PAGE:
Ludwigshöhe, GERMANY – The word “home” is always hard to define, considering that it is something you feel rather than an actual place.
Most people consider the place they live their home. But if you have not lived in one place for most of your life, it is difficult to know where “home” is.
I am 16 years old and have moved into 10 houses due to my father’s job and, later, my parents’ divorce.
I’ve lived in four towns in Germany as well as one close to Birmingham, England and Portmarnock, Ireland.
Plus I spend every other weekend with my father and his new girlfriend at yet another place.
“Home is where the heart is” might be the most common figure of speech about home. But how can you figure out where your heart is?
My family is split up, and the only time I have been in love, it was unrequited, so I can hardly use my heart to define home.
Many people call their house their home.
Right now, I live in a house in Ludwigshöhe, Rheinland-Pfalz, Germany.
It’s in a town with fewer than 600 inhabitants, a church and some vineyards. It hasn’t got any shops, stores or attractions.
There is no bakery, no supermarket, no hairdresser, and no school.
To get to anything much, you need to take a bus to the next town. Busses arrive once or twice a day. Walking takes half an hour.’
There is little to do in Ludwigshöhe, especially for someone who has always known the town but never spent much time there, someone with no friends in the area.
It can be isolating.
This is a Christian town – and an old one.
Identities like gay and lesbian are known, bisexuality frowned upon. No one has ever heard of pansexuality, asexuality, nonbinary or transgender identities.
There are no protests.
You are considered an outsider if you have lived in the town for less than a decade, if you dress unconventionally, if you experience attraction to the same gender or if you want to ride a motorcycle.
It’s a judgmental place and news travels fast or not at all. Important news does not travel but gossip is heard by everyone.
When residents hears a siren, they pick up the phone to make some calls and cannot rest until they know exactly what happened.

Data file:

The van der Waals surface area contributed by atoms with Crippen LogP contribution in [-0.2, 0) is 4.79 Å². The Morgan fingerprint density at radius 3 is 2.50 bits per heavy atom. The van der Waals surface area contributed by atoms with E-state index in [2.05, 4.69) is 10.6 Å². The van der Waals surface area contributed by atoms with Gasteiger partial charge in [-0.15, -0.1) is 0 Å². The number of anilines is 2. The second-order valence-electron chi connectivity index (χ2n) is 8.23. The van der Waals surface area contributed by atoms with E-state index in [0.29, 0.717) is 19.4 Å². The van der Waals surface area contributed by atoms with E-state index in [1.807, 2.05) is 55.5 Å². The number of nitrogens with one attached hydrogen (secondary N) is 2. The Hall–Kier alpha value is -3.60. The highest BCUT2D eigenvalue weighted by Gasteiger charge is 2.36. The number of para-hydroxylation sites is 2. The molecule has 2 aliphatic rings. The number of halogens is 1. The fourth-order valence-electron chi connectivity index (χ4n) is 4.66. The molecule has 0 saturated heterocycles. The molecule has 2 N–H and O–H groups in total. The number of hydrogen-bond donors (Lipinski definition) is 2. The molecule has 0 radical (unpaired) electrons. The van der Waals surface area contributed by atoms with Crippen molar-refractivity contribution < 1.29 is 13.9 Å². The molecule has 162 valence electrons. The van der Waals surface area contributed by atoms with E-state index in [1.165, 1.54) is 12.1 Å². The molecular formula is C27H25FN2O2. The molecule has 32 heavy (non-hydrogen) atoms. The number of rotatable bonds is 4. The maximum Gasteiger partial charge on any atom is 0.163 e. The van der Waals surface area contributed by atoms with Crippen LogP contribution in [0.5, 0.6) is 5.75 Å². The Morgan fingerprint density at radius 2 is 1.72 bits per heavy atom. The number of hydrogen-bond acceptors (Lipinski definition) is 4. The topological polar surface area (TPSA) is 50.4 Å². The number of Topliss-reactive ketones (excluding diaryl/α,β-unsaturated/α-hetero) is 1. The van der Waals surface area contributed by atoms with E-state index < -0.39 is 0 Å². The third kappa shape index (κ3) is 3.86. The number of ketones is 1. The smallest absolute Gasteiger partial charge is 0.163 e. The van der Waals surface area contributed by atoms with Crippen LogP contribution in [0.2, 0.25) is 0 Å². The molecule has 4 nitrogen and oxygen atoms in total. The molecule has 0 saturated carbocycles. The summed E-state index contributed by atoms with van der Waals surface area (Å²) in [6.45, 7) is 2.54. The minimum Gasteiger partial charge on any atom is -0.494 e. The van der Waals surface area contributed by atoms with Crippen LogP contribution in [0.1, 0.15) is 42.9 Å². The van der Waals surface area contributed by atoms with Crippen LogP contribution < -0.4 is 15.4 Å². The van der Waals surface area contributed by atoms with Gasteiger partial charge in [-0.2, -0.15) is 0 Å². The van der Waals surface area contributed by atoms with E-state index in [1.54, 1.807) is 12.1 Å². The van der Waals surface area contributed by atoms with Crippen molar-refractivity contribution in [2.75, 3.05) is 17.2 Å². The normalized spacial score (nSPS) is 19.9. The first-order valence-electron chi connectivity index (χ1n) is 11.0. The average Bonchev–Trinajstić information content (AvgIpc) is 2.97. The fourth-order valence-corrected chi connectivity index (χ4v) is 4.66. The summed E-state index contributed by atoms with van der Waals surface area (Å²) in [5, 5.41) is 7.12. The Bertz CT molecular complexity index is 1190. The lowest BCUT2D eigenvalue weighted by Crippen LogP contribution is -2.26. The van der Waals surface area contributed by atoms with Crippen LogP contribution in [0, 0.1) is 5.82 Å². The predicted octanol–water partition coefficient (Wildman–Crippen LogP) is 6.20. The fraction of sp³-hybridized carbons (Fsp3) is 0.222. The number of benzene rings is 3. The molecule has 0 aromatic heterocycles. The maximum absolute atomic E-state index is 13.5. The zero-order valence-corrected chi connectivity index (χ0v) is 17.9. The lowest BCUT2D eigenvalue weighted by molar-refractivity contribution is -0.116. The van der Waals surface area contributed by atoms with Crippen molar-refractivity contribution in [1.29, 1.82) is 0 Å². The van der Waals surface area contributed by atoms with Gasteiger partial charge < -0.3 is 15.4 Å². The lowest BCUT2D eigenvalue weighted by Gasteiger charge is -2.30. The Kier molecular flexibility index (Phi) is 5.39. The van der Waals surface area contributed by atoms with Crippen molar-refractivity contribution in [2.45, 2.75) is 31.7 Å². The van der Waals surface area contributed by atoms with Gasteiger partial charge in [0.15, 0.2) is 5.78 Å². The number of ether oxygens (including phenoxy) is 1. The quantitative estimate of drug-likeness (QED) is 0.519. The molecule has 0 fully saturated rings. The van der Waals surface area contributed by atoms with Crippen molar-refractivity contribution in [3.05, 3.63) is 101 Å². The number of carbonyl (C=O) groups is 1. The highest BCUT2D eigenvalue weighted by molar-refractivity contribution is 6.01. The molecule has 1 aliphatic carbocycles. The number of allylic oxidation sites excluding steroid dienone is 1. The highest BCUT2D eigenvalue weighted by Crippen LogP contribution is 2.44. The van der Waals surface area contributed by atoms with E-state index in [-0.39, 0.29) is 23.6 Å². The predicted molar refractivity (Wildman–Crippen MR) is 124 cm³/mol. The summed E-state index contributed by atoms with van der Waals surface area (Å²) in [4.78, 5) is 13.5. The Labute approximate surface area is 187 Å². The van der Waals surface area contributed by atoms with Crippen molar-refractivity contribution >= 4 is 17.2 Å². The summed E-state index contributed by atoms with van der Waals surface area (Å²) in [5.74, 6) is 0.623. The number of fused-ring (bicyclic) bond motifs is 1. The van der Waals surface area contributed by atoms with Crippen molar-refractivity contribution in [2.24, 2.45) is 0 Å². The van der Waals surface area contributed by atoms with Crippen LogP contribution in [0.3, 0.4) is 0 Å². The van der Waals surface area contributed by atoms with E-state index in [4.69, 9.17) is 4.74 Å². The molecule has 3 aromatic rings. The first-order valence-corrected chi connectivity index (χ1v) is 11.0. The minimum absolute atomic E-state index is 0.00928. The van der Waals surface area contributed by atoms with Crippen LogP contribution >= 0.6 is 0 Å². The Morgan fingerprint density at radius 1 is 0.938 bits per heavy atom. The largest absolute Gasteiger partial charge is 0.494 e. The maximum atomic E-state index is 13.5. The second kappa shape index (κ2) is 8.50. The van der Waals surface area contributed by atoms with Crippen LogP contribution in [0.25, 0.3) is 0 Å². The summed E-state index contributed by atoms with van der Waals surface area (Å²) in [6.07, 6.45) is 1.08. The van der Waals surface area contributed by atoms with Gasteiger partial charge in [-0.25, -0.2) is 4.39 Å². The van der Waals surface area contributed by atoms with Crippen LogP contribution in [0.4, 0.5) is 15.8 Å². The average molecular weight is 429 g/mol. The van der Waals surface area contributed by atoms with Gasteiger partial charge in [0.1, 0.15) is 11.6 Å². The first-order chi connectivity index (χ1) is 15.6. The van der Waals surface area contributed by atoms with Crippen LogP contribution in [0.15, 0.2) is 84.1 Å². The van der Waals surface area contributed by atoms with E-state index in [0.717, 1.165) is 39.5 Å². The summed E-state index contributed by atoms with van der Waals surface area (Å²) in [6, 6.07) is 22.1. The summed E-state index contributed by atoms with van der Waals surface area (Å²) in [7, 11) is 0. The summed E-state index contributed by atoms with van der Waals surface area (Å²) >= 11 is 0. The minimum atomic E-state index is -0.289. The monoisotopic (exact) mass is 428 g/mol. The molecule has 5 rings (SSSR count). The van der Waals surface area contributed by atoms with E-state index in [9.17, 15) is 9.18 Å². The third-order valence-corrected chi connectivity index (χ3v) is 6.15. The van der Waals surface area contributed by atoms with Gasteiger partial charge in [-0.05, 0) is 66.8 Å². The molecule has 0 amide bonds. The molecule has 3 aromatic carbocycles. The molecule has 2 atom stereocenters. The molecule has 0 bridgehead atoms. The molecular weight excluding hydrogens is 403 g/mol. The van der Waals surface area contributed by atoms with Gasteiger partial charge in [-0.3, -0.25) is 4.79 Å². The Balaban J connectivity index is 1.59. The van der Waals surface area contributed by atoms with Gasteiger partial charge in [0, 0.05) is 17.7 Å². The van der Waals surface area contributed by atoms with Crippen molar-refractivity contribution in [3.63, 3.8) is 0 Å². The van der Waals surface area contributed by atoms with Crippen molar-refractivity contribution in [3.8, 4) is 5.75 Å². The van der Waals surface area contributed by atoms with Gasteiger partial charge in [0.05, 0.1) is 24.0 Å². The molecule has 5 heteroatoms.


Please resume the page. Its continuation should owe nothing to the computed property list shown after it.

Families have the same conversations every day because there is nothing new to talk about. Topics include the weather, the neighbors’ lawn-mowing habits, whether or not someone is on a holiday and whether or not their windows are open.
This town has many traditions.
Every other year before Christmas, there’s the “Adventsfenster,” the advent window. Every night, a different family hosts the event and everyone who is interested comes to their window to sing Christmas carols and drink Glühwein.
Also the Carnival parade is important to the town. It only has two wagons and is short. Even if the whole town participated, it would still be short, but only a fraction of the people even show up.
There used to be masses in church every Sunday. Then it became every third Sunday. With the advent of covid-19, there wasn’t a mass for months. Most children in Ludwigshöhe serve as altar girls or boys at some point.
Another thing about Ludwigshöhe is that no one has ever heard from it. Even people who live near here have never heard of it.
Friends of people who live here proudly state that they have a friend in Ludwigshafen, a city far away from here which has nothing in common with Ludwigshöhe except the first eight letters of the name.
The thing is, though, that you can always turn negative points into positive ones by finding the silver linings. And it’s better for your mental health, too.
So let’s focus on the good things about Ludwigshöhe.
Because the town is quite isolated in the countryside, it was not affected badly by any war, and even the pandemic lockdown did not change much.
The country is beautiful, with lots of green vineyards, and the Rhein is nearby, so you can ride your bike alongside Germany’s biggest and most famous river.
Since the town has few inhabitants and property is often passed down from generation to generation, there are big gardens and old-fashioned houses with low ceilings.
I live in a house like that. It has two staircases even though it is smaller than the average family home. The living room is upstairs, which can be inconvenient when there’s someone at the door, waiting impatiently.
Spiders love country houses, as well, but I fell in love with this one the first time I saw it.
All in all, I dislike most of this town, though.
The isolation, the lack of job opportunities for teens, the absence of shops or a school are too much.
We have no night life or teenage cliques, no cool fashion style or slang words or parties, not even a coffee shop.
But what we also don’t have is all of that negativity that has been going around this year. I hate the pointless conversations with people who know my family and therefor feel entitled to walk with me whenever I’m outside, along with all the gossip.
But I do like having family around and not being affected by the pandemic much.
I’m grateful for the nature around me and the quiet life I can lead here while other parts of the world are in chaos, burning or flooded, a contract to so much of 2020 with all of its murder and police brutality, transphobia, and natural catastrophes.
This is a small, quaint, quiet town, and as much as that annoys me as a 16-year-old, I’m also incredibly grateful for it.
In short, I cannot identify my “hometown.”
I have lived in many places, grew up bilingually and have been faced with change more times than I could count.
Yet home does not have to be a place where someone has always lived. It does not have to be where their entire family is, where they know everyone, where they work.
Home can be whatever you make of it, a place where you feel content and at peace.
And though I do not intend to stay here, Ludwigshöhe is that for me.
Annalena Stache is a Reporter for Youth Journalism International.